Khachadour Paul Garabedian

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Khachadour Paul Garabedian
Born (1836-08-25)August 25, 1836
Rodosto, Ottoman Empire
Died August 25, 1881(1881-08-25) (aged 45)
Philadelphia, Pennsylvania
Buried at Fernwood Cemetery
Allegiance United States
Service/branch United States Navy
Years of service August, 1864 – August, 1865
Rank Officer
Battles/wars American Civil War
Spouse(s) Hannah Matilda “Tillie” Wynkoop

Khachadour Paul Garabedian (Armenian: Խաչատուր Կարապետեան; August 25, 1836 - August 25, 1881) was an Ottoman-born Armenian United States Navy Sailor of the Union Army, considered the only Armenian soldier to have served in combat during American Civil War.[1][2] During the Civil War, he held the rank of officer and served aboard two ships which blockaded against the ports of the Confederacy for the Union. His first task was to go along the Atlantic Coast and reach the Gulf of Mexico.[3] In 1865 he was discharged from the Navy and settled in Philadelphia where he is believed to be the first citizen of Armenian ancestry.[4][5]


Of Armenian descent, Khachadour Paul Garabedian was born near Constantinople in Rodosto (today Tekirdağ), Ottoman Empire on August 25, 1836. In the 1850s Garabedian emigrated to the United States and settled in Lowell, Massachusetts. Garabedian worked as a machinist at the Massachusetts Mills and eventually became a naturalized United States citizen.[1][5]

It is noted that in 1868, Garabedian filed for a patent with the US Commissioner of Patents for a Pipe Coupling.[1]

On June 18, 1871, Garabedian married Hannah Matilda “Tillie” Wynkoop in Philadelphia at the Church of the Messiah.[1] They had no children.[1][4]

Garabedian died of tuberculosis at the age of 45 on August 25, 1881 and is buried in the Fernwood Cemetery near Philadelphia.[1][5]

American Civil War[edit]

Garabedian served on the USS Geranium during the American Civil War

On August 6, 1864 at the age of 28, Garabedian enlisted in the Union Navy and served on two ships as a Third Assistant Engineer and held officer rank.[1][5] A local newspaper article states that Khachadour Garabedian enlisted in the USS Home.[6] However, it is only recorded that he served on the USS Grand Gulf and the USS Geranium.[1] These ships were mainly used to blockade Southern Navy ports off the Carolina coast and in Gulf of Mexico as part of the South Atlantic Blockading Squadron. Garabedian was discharged from his services on August 19, 1865.[5]


The khachkar tombstone of Khachadour Garabedian

Khachadour Garabedian was rediscovered in a flea market by Armenian American Gary Koltookian, when stumbling upon an advertisement on a newspaper from 1855 regarding an Armenian cabinetmaker named Menas Garabed.[2][5] The discovery of Menas Garabed, who is believed to be Khachadour Garabedian's brother, eventually led to the discovery of Khachadour Garabedian himself.[5] Koltookian eventually gathered more information regarding Khachadour Garabedian through local newspapers, directories, National Archives, and records from Union Navy Officers.[2]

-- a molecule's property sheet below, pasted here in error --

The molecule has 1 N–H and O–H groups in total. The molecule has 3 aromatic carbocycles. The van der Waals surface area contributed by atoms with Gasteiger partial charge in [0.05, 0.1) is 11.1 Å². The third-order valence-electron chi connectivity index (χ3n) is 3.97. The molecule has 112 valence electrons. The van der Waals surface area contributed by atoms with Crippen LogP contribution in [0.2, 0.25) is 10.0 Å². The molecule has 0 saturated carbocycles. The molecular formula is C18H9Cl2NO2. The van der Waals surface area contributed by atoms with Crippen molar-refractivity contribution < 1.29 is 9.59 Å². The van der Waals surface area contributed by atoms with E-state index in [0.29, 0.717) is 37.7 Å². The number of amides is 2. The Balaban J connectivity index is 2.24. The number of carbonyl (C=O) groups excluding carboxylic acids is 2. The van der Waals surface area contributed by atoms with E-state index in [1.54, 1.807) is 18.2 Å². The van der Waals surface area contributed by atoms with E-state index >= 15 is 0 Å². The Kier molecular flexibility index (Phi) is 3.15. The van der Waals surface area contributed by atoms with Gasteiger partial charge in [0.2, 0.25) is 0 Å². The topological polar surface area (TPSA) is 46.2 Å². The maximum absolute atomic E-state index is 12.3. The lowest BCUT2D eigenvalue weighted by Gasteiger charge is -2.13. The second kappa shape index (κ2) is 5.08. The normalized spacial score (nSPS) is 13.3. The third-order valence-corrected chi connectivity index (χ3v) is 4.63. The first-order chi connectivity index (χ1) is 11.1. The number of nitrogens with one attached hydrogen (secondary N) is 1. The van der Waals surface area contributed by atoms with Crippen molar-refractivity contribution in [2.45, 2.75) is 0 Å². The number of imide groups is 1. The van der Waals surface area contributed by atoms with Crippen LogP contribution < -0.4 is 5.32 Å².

It was later discovered that Garabedian's gravestone at the Fernwood Cemetery outside Philadelphia had deteriorated and was removed, leaving the grave unmarked.[5] A restoration campaign led by the Philadelphia Armenian-American Veterans Association was launched in 2005 which aimed to restore the deteriorating gravestone. Donations were solicited from the community, notably a $10,000 donation by Avedis Kevorkian, and money was also received from people throughout the United States. The new gravestone was inaugurated on October 1, 2011 in a grave blessing ceremony led by the heads of the five Philadelphia Armenian churches.[5] The ceremony included an Armenian requiem service and letters read from Lowell mayor James Milinazzo and US Congressman Pat Meehan.

The gravestone was designed by Leo Hanian, an ethnic Armenian who fled persecution from Azerbaijan.[1] The gravestone is designed in an Armenian khachkar style and is made out of Indian black granite with a depiction of an ornate Cross. The gravestone carries Garabedian’s name and dates of birth and death along with two images of the Independence Hall of Philadelphia and the Cathedral of Holy Etchmiadzin in Armenia.[1] The lower part of the tombstone describes his life in detail with an image of the USS Grand Gulf.[1]


  1. ^ a b c d e f g h i j k Boltz, Martha M. (September 20, 2011). "The Civil War's only Armenian soldier to be honored". Washington Times. Retrieved 27 May 2013. 
  2. ^ a b c Vartabedian, Tom (January 23, 2013). "Chance Discovery Leads to Rare Armenian Hero". Armenian Weekly. Retrieved 28 May 2013. 
  3. ^ "Khatchkar memorial in Philadelphia for Armenian who fought in the Civil War gets go-ahead with a major donation" (PDF). Armenian Reporter. July 18, 2009. p. 18. Retrieved 27 May 2013. 
  4. ^ a b "'Khatchkar' Memorial for Civil War Sailor Gets Go Ahead with Major Donation". Armenian Weekly. July 15, 2009. Retrieved 27 May 2013. 
  5. ^ a b c d e f g h i Pevear, David (June 11, 2011). "Salute for a Civil War sailor". Lowell Sun. Retrieved 27 May 2013. 
  6. ^ "APPOINTMENT.". Lowell Daily Citizen & News. August 11, 1864. p. 2 Column 4. Hachadoor P. Garabedian, of this city, has lately received an appointment as Assistant Engineer in the navy, and has been ordered to report for duty on board the United States gunboat Home, at Philadelphia. We record this appointment with pleasure. The young gentleman is an Armenian by birth, but has become not only naturalized, but is thoroughly indoctrinated in liberal and loyal principles. We have no doubt at all that he will acquit himself honorably and usefully in the position assigned him. 

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